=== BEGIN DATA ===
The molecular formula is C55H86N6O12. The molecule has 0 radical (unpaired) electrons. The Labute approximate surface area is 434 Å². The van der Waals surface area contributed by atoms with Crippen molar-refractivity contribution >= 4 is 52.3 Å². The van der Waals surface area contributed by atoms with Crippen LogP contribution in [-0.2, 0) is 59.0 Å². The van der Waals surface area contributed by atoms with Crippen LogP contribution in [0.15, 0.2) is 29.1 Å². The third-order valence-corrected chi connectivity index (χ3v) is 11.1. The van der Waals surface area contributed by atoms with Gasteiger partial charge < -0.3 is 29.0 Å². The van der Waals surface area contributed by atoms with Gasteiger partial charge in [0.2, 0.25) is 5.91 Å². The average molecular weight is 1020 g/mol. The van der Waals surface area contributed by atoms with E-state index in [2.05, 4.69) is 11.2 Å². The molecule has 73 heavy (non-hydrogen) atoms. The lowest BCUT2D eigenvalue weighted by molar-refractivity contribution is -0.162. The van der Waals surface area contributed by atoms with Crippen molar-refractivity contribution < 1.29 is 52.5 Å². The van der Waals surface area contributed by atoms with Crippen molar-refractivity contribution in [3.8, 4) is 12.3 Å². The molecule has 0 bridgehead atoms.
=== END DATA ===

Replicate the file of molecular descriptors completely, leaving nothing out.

The molecular formula is C55H86N6O12. The molecule has 0 radical (unpaired) electrons. The Labute approximate surface area is 434 Å². The van der Waals surface area contributed by atoms with Crippen molar-refractivity contribution >= 4 is 52.3 Å². The van der Waals surface area contributed by atoms with Crippen LogP contribution in [-0.2, 0) is 59.0 Å². The van der Waals surface area contributed by atoms with Crippen LogP contribution in [0.15, 0.2) is 29.1 Å². The third-order valence-corrected chi connectivity index (χ3v) is 11.1. The van der Waals surface area contributed by atoms with Gasteiger partial charge < -0.3 is 29.0 Å². The van der Waals surface area contributed by atoms with Gasteiger partial charge in [0.2, 0.25) is 5.91 Å². The average molecular weight is 1020 g/mol. The van der Waals surface area contributed by atoms with E-state index in [2.05, 4.69) is 11.2 Å². The molecule has 73 heavy (non-hydrogen) atoms. The lowest BCUT2D eigenvalue weighted by molar-refractivity contribution is -0.162. The van der Waals surface area contributed by atoms with Crippen molar-refractivity contribution < 1.29 is 52.5 Å². The van der Waals surface area contributed by atoms with Crippen molar-refractivity contribution in [3.8, 4) is 12.3 Å². The molecule has 0 bridgehead atoms.